Taking Back the University: Better to be Feared Than Loved

Robert Weissberg

As the current brouhaha at Emory University over President Wagner’s “insensitive” remarks escalates, the obvious question is, “Why?”  On its face it makes no sense—Wagner’s magazine essay hardly demanded ending affirmative action or anything else that could materially harm anybody on campus. Nor, unlike Harvard’s Larry Summers in his dust-up with Cornel West, did Wagner question someone’s scholarly commitment. The entire Emory incident amounts to an inconsequential quibble. 

Though I am not privy to the inner thoughts of those condemning Wagner, let me offer an explanation of the events based on my thirty-five years in the academy (some of it spent confronting political correctness (PC) attacks on me personally).

The operative term is extortion and I’ll use the Mafia as my example (ironically, a perfectly safe choice since Mafiosi only kill their enemies, but do not call them racists). The typical extortion racket offers “protection” for pay-offs. But with time, the “protected” may grow reluctant to pay. So, to keep the cash rolling in, the local enforcers must forcibly remind their victims of their obligations.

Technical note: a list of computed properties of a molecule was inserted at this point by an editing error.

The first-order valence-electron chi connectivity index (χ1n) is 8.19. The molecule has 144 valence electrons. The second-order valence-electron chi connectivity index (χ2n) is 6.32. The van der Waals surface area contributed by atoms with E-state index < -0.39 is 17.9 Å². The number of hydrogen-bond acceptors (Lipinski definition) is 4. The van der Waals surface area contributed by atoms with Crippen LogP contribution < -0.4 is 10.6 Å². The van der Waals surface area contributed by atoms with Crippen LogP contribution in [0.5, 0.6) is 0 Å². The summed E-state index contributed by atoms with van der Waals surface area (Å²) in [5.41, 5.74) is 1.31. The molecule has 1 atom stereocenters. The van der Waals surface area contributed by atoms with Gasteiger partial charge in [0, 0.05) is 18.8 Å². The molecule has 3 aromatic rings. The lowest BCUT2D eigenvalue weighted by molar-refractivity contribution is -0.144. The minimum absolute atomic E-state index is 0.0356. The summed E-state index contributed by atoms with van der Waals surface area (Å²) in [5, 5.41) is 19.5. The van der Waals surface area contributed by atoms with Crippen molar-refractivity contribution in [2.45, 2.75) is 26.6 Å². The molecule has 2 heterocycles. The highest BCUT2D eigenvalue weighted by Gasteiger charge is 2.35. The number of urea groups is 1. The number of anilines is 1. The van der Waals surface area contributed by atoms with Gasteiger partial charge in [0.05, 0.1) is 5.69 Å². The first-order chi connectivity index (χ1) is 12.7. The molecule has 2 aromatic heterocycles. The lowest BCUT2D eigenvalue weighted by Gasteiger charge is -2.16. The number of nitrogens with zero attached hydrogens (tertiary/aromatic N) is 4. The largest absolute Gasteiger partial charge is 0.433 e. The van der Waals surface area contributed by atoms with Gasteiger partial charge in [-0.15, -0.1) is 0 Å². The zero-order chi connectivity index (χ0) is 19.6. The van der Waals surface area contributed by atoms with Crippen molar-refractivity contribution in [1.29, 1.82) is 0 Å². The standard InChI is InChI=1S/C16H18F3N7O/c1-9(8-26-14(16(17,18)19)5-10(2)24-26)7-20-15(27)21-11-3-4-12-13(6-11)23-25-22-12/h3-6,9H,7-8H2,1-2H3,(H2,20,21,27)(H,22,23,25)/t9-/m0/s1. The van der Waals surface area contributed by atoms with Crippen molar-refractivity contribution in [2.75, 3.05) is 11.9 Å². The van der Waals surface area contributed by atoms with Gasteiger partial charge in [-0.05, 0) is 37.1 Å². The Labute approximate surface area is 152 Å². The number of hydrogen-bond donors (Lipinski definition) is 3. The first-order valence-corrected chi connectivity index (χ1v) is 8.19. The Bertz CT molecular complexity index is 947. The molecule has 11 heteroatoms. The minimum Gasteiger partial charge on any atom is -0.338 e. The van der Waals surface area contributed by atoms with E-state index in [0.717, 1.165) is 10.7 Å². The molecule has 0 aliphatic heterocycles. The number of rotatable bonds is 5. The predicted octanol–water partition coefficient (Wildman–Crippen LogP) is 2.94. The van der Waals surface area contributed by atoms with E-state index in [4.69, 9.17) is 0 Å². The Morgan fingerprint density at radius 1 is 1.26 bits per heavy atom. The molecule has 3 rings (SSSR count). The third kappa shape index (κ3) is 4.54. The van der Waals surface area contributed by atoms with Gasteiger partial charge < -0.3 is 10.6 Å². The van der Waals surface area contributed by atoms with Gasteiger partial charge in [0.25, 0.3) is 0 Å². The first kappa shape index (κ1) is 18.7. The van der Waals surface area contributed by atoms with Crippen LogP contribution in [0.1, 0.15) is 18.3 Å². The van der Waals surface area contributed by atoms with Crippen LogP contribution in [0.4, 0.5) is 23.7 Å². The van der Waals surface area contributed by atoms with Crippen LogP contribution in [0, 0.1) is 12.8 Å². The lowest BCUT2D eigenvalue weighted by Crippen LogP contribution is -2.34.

The Mafia chooses its victim to maximize publicity, for example, Mario, the popular elderly proprietor of the local fish market. Word quickly spreads—nobody wants to be the next Mario. By contrast, the Mafia will avoid extorting a business run by a grim-faced Albanian since clannish Albanians are as tough as nails and, most importantly, will fight violence with violence.